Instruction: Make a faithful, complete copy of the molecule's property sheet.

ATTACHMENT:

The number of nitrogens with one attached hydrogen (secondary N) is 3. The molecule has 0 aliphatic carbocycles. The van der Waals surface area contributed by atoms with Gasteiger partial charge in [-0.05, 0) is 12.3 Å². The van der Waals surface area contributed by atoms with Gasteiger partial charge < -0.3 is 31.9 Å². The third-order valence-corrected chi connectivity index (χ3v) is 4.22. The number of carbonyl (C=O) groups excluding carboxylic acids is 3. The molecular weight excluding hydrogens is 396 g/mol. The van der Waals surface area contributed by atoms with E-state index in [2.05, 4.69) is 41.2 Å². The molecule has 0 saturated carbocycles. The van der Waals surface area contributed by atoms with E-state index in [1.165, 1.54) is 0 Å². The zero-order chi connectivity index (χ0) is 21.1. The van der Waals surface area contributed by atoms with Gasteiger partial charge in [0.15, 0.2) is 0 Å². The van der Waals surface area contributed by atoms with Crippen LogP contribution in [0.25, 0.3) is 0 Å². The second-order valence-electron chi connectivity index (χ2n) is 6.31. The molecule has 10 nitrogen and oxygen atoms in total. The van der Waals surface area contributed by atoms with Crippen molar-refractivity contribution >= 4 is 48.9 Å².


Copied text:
The number of nitrogens with one attached hydrogen (secondary N) is 3. The molecule has 0 aliphatic carbocycles. The van der Waals surface area contributed by atoms with Gasteiger partial charge in [-0.05, 0) is 12.3 Å². The van der Waals surface area contributed by atoms with Gasteiger partial charge < -0.3 is 31.9 Å². The third-order valence-corrected chi connectivity index (χ3v) is 4.22. The number of carbonyl (C=O) groups excluding carboxylic acids is 3. The molecular weight excluding hydrogens is 396 g/mol. The van der Waals surface area contributed by atoms with E-state index in [2.05, 4.69) is 41.2 Å². The molecule has 0 saturated carbocycles. The van der Waals surface area contributed by atoms with E-state index in [1.165, 1.54) is 0 Å². The zero-order chi connectivity index (χ0) is 21.1. The van der Waals surface area contributed by atoms with Gasteiger partial charge in [0.15, 0.2) is 0 Å². The van der Waals surface area contributed by atoms with Crippen LogP contribution in [0.25, 0.3) is 0 Å². The second-order valence-electron chi connectivity index (χ2n) is 6.31. The molecule has 10 nitrogen and oxygen atoms in total. The van der Waals surface area contributed by atoms with Crippen molar-refractivity contribution >= 4 is 48.9 Å².